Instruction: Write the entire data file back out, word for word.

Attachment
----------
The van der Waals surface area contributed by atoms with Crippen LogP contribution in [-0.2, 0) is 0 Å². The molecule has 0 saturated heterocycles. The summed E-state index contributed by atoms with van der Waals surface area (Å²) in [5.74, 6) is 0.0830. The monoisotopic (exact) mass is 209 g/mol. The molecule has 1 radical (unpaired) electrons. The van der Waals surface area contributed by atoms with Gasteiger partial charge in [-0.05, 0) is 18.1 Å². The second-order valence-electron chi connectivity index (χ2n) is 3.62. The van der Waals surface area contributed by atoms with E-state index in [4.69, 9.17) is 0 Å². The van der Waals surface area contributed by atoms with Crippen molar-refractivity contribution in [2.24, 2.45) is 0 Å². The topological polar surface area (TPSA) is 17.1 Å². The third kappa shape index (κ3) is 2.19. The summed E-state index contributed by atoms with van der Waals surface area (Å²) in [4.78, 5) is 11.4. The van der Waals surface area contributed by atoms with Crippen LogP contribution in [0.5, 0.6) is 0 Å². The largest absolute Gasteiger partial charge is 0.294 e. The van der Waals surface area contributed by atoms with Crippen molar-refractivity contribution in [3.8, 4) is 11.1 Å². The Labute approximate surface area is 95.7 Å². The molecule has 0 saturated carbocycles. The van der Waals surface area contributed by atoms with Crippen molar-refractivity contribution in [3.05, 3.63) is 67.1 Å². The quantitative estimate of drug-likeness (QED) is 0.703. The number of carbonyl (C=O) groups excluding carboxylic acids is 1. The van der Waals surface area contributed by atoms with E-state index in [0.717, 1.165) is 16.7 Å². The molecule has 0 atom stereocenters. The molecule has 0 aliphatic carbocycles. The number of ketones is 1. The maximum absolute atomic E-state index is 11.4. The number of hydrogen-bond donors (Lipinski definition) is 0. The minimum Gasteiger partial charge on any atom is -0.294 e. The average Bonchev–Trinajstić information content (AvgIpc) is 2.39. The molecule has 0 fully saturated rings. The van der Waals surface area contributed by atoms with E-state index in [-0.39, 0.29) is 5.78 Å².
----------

The van der Waals surface area contributed by atoms with Crippen LogP contribution in [-0.2, 0) is 0 Å². The molecule has 0 saturated heterocycles. The summed E-state index contributed by atoms with van der Waals surface area (Å²) in [5.74, 6) is 0.0830. The monoisotopic (exact) mass is 209 g/mol. The molecule has 1 radical (unpaired) electrons. The van der Waals surface area contributed by atoms with Gasteiger partial charge in [-0.05, 0) is 18.1 Å². The second-order valence-electron chi connectivity index (χ2n) is 3.62. The van der Waals surface area contributed by atoms with E-state index in [4.69, 9.17) is 0 Å². The van der Waals surface area contributed by atoms with Crippen molar-refractivity contribution in [2.24, 2.45) is 0 Å². The topological polar surface area (TPSA) is 17.1 Å². The third kappa shape index (κ3) is 2.19. The summed E-state index contributed by atoms with van der Waals surface area (Å²) in [4.78, 5) is 11.4. The van der Waals surface area contributed by atoms with Crippen LogP contribution in [0.5, 0.6) is 0 Å². The largest absolute Gasteiger partial charge is 0.294 e. The van der Waals surface area contributed by atoms with Crippen molar-refractivity contribution in [3.8, 4) is 11.1 Å². The Labute approximate surface area is 95.7 Å². The molecule has 0 saturated carbocycles. The van der Waals surface area contributed by atoms with Crippen molar-refractivity contribution in [3.05, 3.63) is 67.1 Å². The quantitative estimate of drug-likeness (QED) is 0.703. The number of carbonyl (C=O) groups excluding carboxylic acids is 1. The van der Waals surface area contributed by atoms with E-state index in [0.717, 1.165) is 16.7 Å². The molecule has 0 atom stereocenters. The molecule has 0 aliphatic carbocycles. The number of ketones is 1. The maximum absolute atomic E-state index is 11.4. The number of hydrogen-bond donors (Lipinski definition) is 0. The minimum Gasteiger partial charge on any atom is -0.294 e. The average Bonchev–Trinajstić information content (AvgIpc) is 2.39. The molecule has 0 fully saturated rings. The van der Waals surface area contributed by atoms with E-state index in [-0.39, 0.29) is 5.78 Å².